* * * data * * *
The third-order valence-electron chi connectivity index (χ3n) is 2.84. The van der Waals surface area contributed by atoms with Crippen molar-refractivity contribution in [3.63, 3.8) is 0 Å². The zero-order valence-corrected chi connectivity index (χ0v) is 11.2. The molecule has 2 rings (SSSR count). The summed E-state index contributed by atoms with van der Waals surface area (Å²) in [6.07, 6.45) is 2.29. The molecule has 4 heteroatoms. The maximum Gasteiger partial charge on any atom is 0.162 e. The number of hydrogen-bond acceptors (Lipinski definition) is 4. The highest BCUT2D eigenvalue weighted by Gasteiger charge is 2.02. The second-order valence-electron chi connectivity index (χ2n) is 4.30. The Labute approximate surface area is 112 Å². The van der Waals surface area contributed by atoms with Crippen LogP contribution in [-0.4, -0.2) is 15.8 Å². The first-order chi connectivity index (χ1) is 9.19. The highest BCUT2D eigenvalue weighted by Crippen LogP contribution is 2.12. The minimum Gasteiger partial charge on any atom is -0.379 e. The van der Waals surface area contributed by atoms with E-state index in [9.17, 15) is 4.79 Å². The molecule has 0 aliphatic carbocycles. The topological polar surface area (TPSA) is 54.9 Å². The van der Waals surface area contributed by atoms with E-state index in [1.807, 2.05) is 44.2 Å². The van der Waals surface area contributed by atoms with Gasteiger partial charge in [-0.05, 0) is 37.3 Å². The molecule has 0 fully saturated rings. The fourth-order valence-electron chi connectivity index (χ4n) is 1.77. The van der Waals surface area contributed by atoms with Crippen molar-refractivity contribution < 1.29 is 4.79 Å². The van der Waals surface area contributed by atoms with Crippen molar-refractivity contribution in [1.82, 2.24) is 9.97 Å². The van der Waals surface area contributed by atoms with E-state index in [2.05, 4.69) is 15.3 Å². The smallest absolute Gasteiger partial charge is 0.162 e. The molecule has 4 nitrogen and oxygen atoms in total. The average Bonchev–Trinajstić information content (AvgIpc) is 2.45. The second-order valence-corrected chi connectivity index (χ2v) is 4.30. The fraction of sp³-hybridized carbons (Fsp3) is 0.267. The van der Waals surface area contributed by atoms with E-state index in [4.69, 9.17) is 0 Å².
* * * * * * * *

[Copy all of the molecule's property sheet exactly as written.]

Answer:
The third-order valence-electron chi connectivity index (χ3n) is 2.84. The van der Waals surface area contributed by atoms with Crippen molar-refractivity contribution in [3.63, 3.8) is 0 Å². The zero-order valence-corrected chi connectivity index (χ0v) is 11.2. The molecule has 2 rings (SSSR count). The summed E-state index contributed by atoms with van der Waals surface area (Å²) in [6.07, 6.45) is 2.29. The molecule has 4 heteroatoms. The maximum Gasteiger partial charge on any atom is 0.162 e. The number of hydrogen-bond acceptors (Lipinski definition) is 4. The highest BCUT2D eigenvalue weighted by Gasteiger charge is 2.02. The second-order valence-electron chi connectivity index (χ2n) is 4.30. The Labute approximate surface area is 112 Å². The van der Waals surface area contributed by atoms with Crippen LogP contribution in [-0.4, -0.2) is 15.8 Å². The first-order chi connectivity index (χ1) is 9.19. The highest BCUT2D eigenvalue weighted by Crippen LogP contribution is 2.12. The minimum Gasteiger partial charge on any atom is -0.379 e. The van der Waals surface area contributed by atoms with E-state index in [9.17, 15) is 4.79 Å². The molecule has 0 aliphatic carbocycles. The topological polar surface area (TPSA) is 54.9 Å². The van der Waals surface area contributed by atoms with E-state index in [1.807, 2.05) is 44.2 Å². The van der Waals surface area contributed by atoms with Gasteiger partial charge in [-0.05, 0) is 37.3 Å². The molecule has 0 fully saturated rings. The fourth-order valence-electron chi connectivity index (χ4n) is 1.77. The van der Waals surface area contributed by atoms with Crippen molar-refractivity contribution < 1.29 is 4.79 Å². The van der Waals surface area contributed by atoms with Crippen molar-refractivity contribution in [1.82, 2.24) is 9.97 Å². The van der Waals surface area contributed by atoms with E-state index in [2.05, 4.69) is 15.3 Å². The smallest absolute Gasteiger partial charge is 0.162 e. The molecule has 4 nitrogen and oxygen atoms in total. The average Bonchev–Trinajstić information content (AvgIpc) is 2.45. The second-order valence-corrected chi connectivity index (χ2v) is 4.30. The fraction of sp³-hybridized carbons (Fsp3) is 0.267. The van der Waals surface area contributed by atoms with E-state index in [4.69, 9.17) is 0 Å².